Australian house prices fell in eight capital cities by 1.7% in the March quarter – the largest drop since the financial crisis.

These numbers confirm the belief that Australia will experience a substantial price drop in the coming years. If you’re looking to buy or sell property, the rhetoric can be confusing.

Here are five factors that can create a housing boom.

1. Prices for houses

A sharp rise in house prices is an indicator of a bubble. In Australia, house prices in capital cities have basically doubled since 2003 (with the exception of Sydney house prices which increased from $573,000 to $671,000 – +17%).  In 2010, house prices reportedly “soared” 20% in the 12 months to March. However, NAB chief economist Alan Oster indicated at the beginning of 2011 that there’s been “a significant downward revision in house price expectation over the next 12 months”. ANZ said that prices will likely remain stagnant over the next year. According to RP Data/Rismark in March, the national median home value was $455,000 The Economist indicated in late 2010 that Australian house prices were overvalued by 63.2%, echoing an earlier study that found Australian property was “the most overvalued of any of the 20 countries we track”.

2. Affordability
A measure of affordability is the household income needed to afford a house. The Demographia International Housing Affordability Survey revealed Australian properties were “severely unaffordable” with a house price to household income ratio of 5.1 or above in the nation’s capital cities. There is some hope for homebuyers who are looking to buy. The affordability indicator of Commonwealth Bank/Housing Industry Association rose to 55.7 in the first quarter 2011 due to falling home prices. It was 54.1 in the last quarter of 2010. The report is based on the “long-standing premise that housing costs should not consume more than 30% of a household’s income”.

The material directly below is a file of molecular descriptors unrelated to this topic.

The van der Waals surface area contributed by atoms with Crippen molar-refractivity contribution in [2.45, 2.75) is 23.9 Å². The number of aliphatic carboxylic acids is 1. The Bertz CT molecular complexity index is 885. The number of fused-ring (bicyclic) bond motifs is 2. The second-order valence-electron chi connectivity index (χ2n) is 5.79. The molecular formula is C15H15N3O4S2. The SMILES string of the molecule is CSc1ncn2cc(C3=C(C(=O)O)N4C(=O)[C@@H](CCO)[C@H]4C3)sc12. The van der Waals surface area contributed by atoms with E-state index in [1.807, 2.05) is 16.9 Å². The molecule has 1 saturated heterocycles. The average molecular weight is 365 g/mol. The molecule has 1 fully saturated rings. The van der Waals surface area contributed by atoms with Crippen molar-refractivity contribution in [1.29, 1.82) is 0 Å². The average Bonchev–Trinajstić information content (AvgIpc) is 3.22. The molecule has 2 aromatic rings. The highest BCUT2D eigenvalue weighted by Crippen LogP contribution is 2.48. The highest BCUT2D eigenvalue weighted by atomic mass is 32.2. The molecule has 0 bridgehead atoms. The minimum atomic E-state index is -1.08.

3. Rates of interest
For the fifth consecutive May, rates were set by the RBA at 4.75%. RBA governor Glenn Stevens noted in a statement that “new loan approvals for housing have moderated over recent months as interest rates have risen and the impact of large grants to first-home buyers has tailed off”. The RBA could lower the accelerator to reduce inflationary pressures, even though it has provided rate relief. St.George’s Monthly Economic Outlook for May indicated that the RBA is concerned a pick-up in mining investment could exert pressure on wages and other costs. “Recent RBA rhetoric has been more hawkish than previously with stronger references to inflationary pressures building,” it noted. “Importantly, the RBA expects underlying inflation to be towards the top of its 2-3% target by the end of this year, and to exceed 3% by 2013. It means there is little room for error on the inflation front for policy makers.” Further rate hikes could further soften the housing market.

4. Lending criteria
Australia has very high lending standards when compared to other countries. Lenders adopted stricter lending guidelines during the global financial crises. Lenders required 20% deposit at the height of the GFC, as well as proof of savings. Many lenders stopped offering non-conforming loans such as low-doc or no-doc loans. Lenders are now offering 95% LVR loans, and lending criteria have changed over the past 12 month. Lenders have more information about their borrowers thanks to credit reporting reforms. These lenders can then decline loans to borrowers who have poor repayment histories.

5. Delinquencies
Fitch Ratings reports that Australian defaults on home loans rose to their highest levels in the first quarter 2011. Rates of mortgages with more than 30 day late payments rose to 1.79%, compared to the previous three months’ 1.37%. Record low-doc loans with more than 30 days jumped to 6.74% from 5.7%. According to the rating agency, this is due to an increase in Christmas spending, an increased November rate, and recent natural disasters. Despite the recent uptick, mortgage arrears in Australia are still very low compared to other countries – delinquencies in the UK are around four times higher than Australia and in the US they are around 20 times higher.